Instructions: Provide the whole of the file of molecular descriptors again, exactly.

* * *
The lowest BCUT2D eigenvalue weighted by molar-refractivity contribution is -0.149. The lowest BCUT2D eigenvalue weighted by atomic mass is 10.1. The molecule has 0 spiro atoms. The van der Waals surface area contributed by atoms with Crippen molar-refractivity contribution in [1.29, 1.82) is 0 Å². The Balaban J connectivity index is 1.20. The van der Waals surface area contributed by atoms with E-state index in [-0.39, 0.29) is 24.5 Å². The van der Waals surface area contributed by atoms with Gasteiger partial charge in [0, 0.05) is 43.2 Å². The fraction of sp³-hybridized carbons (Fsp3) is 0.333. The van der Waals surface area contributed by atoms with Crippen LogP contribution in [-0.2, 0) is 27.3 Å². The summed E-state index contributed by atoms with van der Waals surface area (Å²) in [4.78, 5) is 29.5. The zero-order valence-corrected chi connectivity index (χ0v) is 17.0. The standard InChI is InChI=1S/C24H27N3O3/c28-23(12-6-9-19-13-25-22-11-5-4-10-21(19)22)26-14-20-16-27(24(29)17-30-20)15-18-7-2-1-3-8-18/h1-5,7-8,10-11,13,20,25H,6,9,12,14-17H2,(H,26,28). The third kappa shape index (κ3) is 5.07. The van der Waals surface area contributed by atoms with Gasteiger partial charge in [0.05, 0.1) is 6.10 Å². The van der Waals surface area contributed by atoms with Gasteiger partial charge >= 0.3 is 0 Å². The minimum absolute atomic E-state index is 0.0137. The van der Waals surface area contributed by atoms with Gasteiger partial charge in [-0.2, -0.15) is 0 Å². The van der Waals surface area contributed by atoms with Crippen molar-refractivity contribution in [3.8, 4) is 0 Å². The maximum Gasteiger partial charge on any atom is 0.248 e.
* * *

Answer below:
The lowest BCUT2D eigenvalue weighted by molar-refractivity contribution is -0.149. The lowest BCUT2D eigenvalue weighted by atomic mass is 10.1. The molecule has 0 spiro atoms. The van der Waals surface area contributed by atoms with Crippen molar-refractivity contribution in [1.29, 1.82) is 0 Å². The Balaban J connectivity index is 1.20. The van der Waals surface area contributed by atoms with E-state index in [-0.39, 0.29) is 24.5 Å². The van der Waals surface area contributed by atoms with Gasteiger partial charge in [0, 0.05) is 43.2 Å². The fraction of sp³-hybridized carbons (Fsp3) is 0.333. The van der Waals surface area contributed by atoms with Crippen LogP contribution in [-0.2, 0) is 27.3 Å². The summed E-state index contributed by atoms with van der Waals surface area (Å²) in [4.78, 5) is 29.5. The zero-order valence-corrected chi connectivity index (χ0v) is 17.0. The standard InChI is InChI=1S/C24H27N3O3/c28-23(12-6-9-19-13-25-22-11-5-4-10-21(19)22)26-14-20-16-27(24(29)17-30-20)15-18-7-2-1-3-8-18/h1-5,7-8,10-11,13,20,25H,6,9,12,14-17H2,(H,26,28). The third kappa shape index (κ3) is 5.07. The van der Waals surface area contributed by atoms with Gasteiger partial charge in [0.05, 0.1) is 6.10 Å². The van der Waals surface area contributed by atoms with Gasteiger partial charge >= 0.3 is 0 Å². The minimum absolute atomic E-state index is 0.0137. The van der Waals surface area contributed by atoms with Gasteiger partial charge in [-0.2, -0.15) is 0 Å². The van der Waals surface area contributed by atoms with Crippen molar-refractivity contribution in [3.8, 4) is 0 Å². The maximum Gasteiger partial charge on any atom is 0.248 e.